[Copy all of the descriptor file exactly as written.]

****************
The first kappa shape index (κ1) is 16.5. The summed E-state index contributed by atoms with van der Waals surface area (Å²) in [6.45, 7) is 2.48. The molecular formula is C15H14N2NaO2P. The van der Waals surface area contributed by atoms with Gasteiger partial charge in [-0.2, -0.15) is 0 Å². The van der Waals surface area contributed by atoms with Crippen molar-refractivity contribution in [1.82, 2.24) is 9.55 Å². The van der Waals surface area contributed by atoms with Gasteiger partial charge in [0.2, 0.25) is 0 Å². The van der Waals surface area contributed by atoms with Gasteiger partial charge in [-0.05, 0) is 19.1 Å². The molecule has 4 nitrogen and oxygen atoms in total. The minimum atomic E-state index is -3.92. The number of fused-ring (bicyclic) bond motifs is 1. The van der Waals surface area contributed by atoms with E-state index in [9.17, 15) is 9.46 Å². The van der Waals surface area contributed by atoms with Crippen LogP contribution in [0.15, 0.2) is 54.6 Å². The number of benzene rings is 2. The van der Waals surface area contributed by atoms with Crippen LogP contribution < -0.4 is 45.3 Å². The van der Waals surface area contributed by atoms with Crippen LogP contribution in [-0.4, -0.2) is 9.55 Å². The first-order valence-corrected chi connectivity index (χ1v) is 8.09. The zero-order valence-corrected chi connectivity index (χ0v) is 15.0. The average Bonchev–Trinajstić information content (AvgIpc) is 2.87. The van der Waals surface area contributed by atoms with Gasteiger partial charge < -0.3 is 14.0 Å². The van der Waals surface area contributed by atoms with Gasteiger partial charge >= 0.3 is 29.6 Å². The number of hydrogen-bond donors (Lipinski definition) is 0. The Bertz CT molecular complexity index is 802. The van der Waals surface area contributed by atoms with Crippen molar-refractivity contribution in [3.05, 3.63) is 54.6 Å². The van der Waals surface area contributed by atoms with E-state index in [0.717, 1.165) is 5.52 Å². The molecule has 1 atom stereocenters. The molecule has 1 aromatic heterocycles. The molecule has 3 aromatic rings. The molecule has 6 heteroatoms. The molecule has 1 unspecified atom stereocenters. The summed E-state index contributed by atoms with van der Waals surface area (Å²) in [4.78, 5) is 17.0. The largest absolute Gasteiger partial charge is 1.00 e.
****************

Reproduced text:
The first kappa shape index (κ1) is 16.5. The summed E-state index contributed by atoms with van der Waals surface area (Å²) in [6.45, 7) is 2.48. The molecular formula is C15H14N2NaO2P. The van der Waals surface area contributed by atoms with Gasteiger partial charge in [-0.2, -0.15) is 0 Å². The van der Waals surface area contributed by atoms with Crippen molar-refractivity contribution in [1.82, 2.24) is 9.55 Å². The van der Waals surface area contributed by atoms with Gasteiger partial charge in [0.2, 0.25) is 0 Å². The van der Waals surface area contributed by atoms with Gasteiger partial charge in [-0.05, 0) is 19.1 Å². The molecule has 4 nitrogen and oxygen atoms in total. The minimum atomic E-state index is -3.92. The number of fused-ring (bicyclic) bond motifs is 1. The van der Waals surface area contributed by atoms with E-state index in [9.17, 15) is 9.46 Å². The van der Waals surface area contributed by atoms with Crippen LogP contribution in [0.15, 0.2) is 54.6 Å². The number of benzene rings is 2. The van der Waals surface area contributed by atoms with Crippen LogP contribution < -0.4 is 45.3 Å². The van der Waals surface area contributed by atoms with Crippen LogP contribution in [-0.4, -0.2) is 9.55 Å². The first-order valence-corrected chi connectivity index (χ1v) is 8.09. The zero-order valence-corrected chi connectivity index (χ0v) is 15.0. The average Bonchev–Trinajstić information content (AvgIpc) is 2.87. The van der Waals surface area contributed by atoms with Gasteiger partial charge < -0.3 is 14.0 Å². The van der Waals surface area contributed by atoms with Gasteiger partial charge >= 0.3 is 29.6 Å². The number of hydrogen-bond donors (Lipinski definition) is 0. The Bertz CT molecular complexity index is 802. The van der Waals surface area contributed by atoms with Crippen molar-refractivity contribution in [3.05, 3.63) is 54.6 Å². The van der Waals surface area contributed by atoms with E-state index in [0.717, 1.165) is 5.52 Å². The molecule has 1 atom stereocenters. The molecule has 1 aromatic heterocycles. The molecule has 3 aromatic rings. The molecule has 6 heteroatoms. The molecule has 1 unspecified atom stereocenters. The summed E-state index contributed by atoms with van der Waals surface area (Å²) in [4.78, 5) is 17.0. The largest absolute Gasteiger partial charge is 1.00 e.